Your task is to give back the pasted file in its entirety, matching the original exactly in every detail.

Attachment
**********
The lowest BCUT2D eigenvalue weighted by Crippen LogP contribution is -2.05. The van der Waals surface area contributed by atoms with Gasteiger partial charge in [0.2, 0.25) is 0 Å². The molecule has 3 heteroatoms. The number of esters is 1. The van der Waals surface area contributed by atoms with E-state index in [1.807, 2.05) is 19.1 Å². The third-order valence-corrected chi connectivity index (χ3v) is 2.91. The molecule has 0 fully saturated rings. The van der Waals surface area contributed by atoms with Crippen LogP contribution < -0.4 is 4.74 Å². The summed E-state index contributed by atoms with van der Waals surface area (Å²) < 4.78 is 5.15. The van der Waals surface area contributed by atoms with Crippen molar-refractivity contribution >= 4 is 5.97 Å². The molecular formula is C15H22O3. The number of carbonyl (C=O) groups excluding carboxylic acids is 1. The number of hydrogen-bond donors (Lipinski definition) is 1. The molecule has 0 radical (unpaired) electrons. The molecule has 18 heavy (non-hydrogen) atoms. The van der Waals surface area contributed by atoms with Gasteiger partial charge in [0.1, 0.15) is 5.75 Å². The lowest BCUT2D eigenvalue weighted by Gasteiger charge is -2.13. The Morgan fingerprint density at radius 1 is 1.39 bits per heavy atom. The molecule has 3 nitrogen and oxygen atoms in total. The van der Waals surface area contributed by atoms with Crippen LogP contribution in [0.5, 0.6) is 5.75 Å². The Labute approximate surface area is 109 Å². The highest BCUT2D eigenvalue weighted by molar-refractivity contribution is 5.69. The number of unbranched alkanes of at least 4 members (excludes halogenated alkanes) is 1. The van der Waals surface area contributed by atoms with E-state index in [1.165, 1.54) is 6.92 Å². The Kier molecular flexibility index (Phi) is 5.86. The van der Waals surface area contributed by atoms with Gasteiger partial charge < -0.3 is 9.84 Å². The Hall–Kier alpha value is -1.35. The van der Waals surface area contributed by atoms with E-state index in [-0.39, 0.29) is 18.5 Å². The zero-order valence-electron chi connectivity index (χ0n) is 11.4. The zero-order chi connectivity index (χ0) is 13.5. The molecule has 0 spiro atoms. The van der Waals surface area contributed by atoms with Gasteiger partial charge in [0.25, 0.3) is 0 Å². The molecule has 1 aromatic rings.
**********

The lowest BCUT2D eigenvalue weighted by Crippen LogP contribution is -2.05. The van der Waals surface area contributed by atoms with Gasteiger partial charge in [0.2, 0.25) is 0 Å². The molecule has 3 heteroatoms. The number of esters is 1. The van der Waals surface area contributed by atoms with E-state index in [1.807, 2.05) is 19.1 Å². The third-order valence-corrected chi connectivity index (χ3v) is 2.91. The molecule has 0 fully saturated rings. The van der Waals surface area contributed by atoms with Crippen LogP contribution < -0.4 is 4.74 Å². The summed E-state index contributed by atoms with van der Waals surface area (Å²) < 4.78 is 5.15. The van der Waals surface area contributed by atoms with Crippen molar-refractivity contribution >= 4 is 5.97 Å². The molecular formula is C15H22O3. The number of carbonyl (C=O) groups excluding carboxylic acids is 1. The number of hydrogen-bond donors (Lipinski definition) is 1. The molecule has 0 radical (unpaired) electrons. The molecule has 18 heavy (non-hydrogen) atoms. The van der Waals surface area contributed by atoms with Gasteiger partial charge in [0.1, 0.15) is 5.75 Å². The lowest BCUT2D eigenvalue weighted by Gasteiger charge is -2.13. The Morgan fingerprint density at radius 1 is 1.39 bits per heavy atom. The molecule has 3 nitrogen and oxygen atoms in total. The van der Waals surface area contributed by atoms with Crippen LogP contribution in [0.5, 0.6) is 5.75 Å². The Labute approximate surface area is 109 Å². The highest BCUT2D eigenvalue weighted by molar-refractivity contribution is 5.69. The number of unbranched alkanes of at least 4 members (excludes halogenated alkanes) is 1. The van der Waals surface area contributed by atoms with E-state index in [1.165, 1.54) is 6.92 Å². The Kier molecular flexibility index (Phi) is 5.86. The van der Waals surface area contributed by atoms with Gasteiger partial charge < -0.3 is 9.84 Å². The Hall–Kier alpha value is -1.35. The van der Waals surface area contributed by atoms with E-state index in [-0.39, 0.29) is 18.5 Å². The zero-order valence-electron chi connectivity index (χ0n) is 11.4. The zero-order chi connectivity index (χ0) is 13.5. The molecule has 0 spiro atoms. The van der Waals surface area contributed by atoms with Gasteiger partial charge in [0.25, 0.3) is 0 Å². The molecule has 1 aromatic rings.